Is solar power right for you?
Are you considering having solar power installed on your home? Do you buy it out right or do you sign a lease? How long will the lease be good for? Is it a graduated lease? These are just a few of the questions you need to ask before you make that final decision.
As a homeowner, we want to do improvements on our homes that will either increase the value of our homes or at the least help to maintain it's value. Solar is one of those items that is becoming very popular recently. Not only can it help to reduce your monthly power bill but it is also environmentally friendly. So, do you buy it out right or do you lease the unit?
Solar companies will tell you that to buy it out right will give you your best return and will substantially reduce your power bill. But, how many of us actually have the disposable income to buy the equipment.
The other option is a long term lease. This too is environmentally friendly and will still lower your monthly bill but not as much. But there are a few things to consider. A graduated lease will give you lower payments to start and then increase a small amount each year ( often the particular terms are written on the lease). The cost of electricity WILL go up. With a lease, you are hedging your bets that the cost of electricity will go up higher then the cost of the solar lease.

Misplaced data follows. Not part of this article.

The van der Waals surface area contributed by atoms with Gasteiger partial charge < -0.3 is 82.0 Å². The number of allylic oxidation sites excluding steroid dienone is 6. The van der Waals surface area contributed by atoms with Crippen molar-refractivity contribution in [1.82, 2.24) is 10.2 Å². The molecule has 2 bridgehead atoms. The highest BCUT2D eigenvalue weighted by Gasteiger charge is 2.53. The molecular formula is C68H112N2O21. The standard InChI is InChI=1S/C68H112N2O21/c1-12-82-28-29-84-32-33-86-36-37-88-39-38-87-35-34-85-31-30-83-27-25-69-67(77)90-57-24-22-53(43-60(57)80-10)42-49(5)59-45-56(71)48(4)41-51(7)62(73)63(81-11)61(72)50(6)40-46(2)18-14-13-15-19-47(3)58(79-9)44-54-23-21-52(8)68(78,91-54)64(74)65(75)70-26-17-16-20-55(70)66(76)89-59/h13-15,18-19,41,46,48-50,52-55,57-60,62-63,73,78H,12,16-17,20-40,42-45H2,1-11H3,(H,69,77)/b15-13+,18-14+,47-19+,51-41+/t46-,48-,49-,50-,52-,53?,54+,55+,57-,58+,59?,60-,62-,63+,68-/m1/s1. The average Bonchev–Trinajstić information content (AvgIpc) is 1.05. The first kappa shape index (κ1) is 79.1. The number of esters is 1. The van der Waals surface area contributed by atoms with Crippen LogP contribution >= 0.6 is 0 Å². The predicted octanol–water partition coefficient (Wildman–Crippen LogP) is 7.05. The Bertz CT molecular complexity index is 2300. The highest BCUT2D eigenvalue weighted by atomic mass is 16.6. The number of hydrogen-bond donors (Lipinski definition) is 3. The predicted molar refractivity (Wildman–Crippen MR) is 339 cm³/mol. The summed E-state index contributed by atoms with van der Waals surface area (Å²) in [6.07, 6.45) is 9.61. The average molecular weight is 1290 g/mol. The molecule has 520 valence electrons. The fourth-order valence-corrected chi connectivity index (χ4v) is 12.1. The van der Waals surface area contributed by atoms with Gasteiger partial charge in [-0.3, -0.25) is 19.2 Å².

Have you considered what effect solar power will have on you and your home if you decide to sell? In the larger picture solar is relatively new. So many sellers, buyers, lenders and appraisers are still working out the bugs. But what I am learning is that when it comes to selling a home, solar is not what it is cracked up to be.
According to a local appraiser, if you bought your Solar unit out right, it will give you a slight increase in home value. But it will not give you an increase in value equal to what you paid for the unit. However the story is very different if you leased your solar unit.
If you want to buy a home that has a leased solar unit and you are getting a loan for that home, then your lender will need to consider the lease amount in determining if you qualify for the loan amount. This is a fairly new phenomenon. So if you are considering buying a home with a solar lease, make sure to discuss it with your lender BEFORE you entering into a contract to purchase. Do your homework. Know what you are getting into.
So I ask again, is solar power right for you?